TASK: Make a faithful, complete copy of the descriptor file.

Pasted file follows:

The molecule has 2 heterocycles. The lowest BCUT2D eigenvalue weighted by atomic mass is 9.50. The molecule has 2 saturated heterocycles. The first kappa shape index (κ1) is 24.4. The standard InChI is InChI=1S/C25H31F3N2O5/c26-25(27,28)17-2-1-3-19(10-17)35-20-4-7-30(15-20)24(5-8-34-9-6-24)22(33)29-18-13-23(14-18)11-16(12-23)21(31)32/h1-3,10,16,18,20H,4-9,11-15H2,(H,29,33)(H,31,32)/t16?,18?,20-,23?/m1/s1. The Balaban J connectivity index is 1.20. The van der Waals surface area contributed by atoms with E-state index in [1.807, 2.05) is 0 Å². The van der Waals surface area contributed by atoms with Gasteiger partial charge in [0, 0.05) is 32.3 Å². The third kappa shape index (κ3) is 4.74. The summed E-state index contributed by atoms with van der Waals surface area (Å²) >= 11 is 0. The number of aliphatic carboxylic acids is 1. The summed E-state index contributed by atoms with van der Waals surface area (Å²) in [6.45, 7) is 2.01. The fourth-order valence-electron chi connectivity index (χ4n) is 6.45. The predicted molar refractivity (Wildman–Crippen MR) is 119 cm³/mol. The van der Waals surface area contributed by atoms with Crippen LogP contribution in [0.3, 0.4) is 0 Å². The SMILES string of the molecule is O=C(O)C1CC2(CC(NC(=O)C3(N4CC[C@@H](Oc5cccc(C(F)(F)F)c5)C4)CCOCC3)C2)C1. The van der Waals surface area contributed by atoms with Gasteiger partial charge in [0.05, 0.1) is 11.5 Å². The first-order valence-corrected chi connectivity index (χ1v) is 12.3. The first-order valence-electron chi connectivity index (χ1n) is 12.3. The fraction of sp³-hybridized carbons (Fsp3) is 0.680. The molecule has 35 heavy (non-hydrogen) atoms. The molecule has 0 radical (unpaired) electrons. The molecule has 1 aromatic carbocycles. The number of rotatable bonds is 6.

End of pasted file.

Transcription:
The molecule has 2 heterocycles. The lowest BCUT2D eigenvalue weighted by atomic mass is 9.50. The molecule has 2 saturated heterocycles. The first kappa shape index (κ1) is 24.4. The standard InChI is InChI=1S/C25H31F3N2O5/c26-25(27,28)17-2-1-3-19(10-17)35-20-4-7-30(15-20)24(5-8-34-9-6-24)22(33)29-18-13-23(14-18)11-16(12-23)21(31)32/h1-3,10,16,18,20H,4-9,11-15H2,(H,29,33)(H,31,32)/t16?,18?,20-,23?/m1/s1. The Balaban J connectivity index is 1.20. The van der Waals surface area contributed by atoms with E-state index in [1.807, 2.05) is 0 Å². The van der Waals surface area contributed by atoms with Gasteiger partial charge in [0, 0.05) is 32.3 Å². The third kappa shape index (κ3) is 4.74. The summed E-state index contributed by atoms with van der Waals surface area (Å²) >= 11 is 0. The number of aliphatic carboxylic acids is 1. The summed E-state index contributed by atoms with van der Waals surface area (Å²) in [6.45, 7) is 2.01. The fourth-order valence-electron chi connectivity index (χ4n) is 6.45. The predicted molar refractivity (Wildman–Crippen MR) is 119 cm³/mol. The van der Waals surface area contributed by atoms with Crippen LogP contribution in [0.3, 0.4) is 0 Å². The SMILES string of the molecule is O=C(O)C1CC2(CC(NC(=O)C3(N4CC[C@@H](Oc5cccc(C(F)(F)F)c5)C4)CCOCC3)C2)C1. The van der Waals surface area contributed by atoms with Gasteiger partial charge in [0.05, 0.1) is 11.5 Å². The first-order valence-corrected chi connectivity index (χ1v) is 12.3. The first-order valence-electron chi connectivity index (χ1n) is 12.3. The fraction of sp³-hybridized carbons (Fsp3) is 0.680. The molecule has 35 heavy (non-hydrogen) atoms. The molecule has 0 radical (unpaired) electrons. The molecule has 1 aromatic carbocycles. The number of rotatable bonds is 6.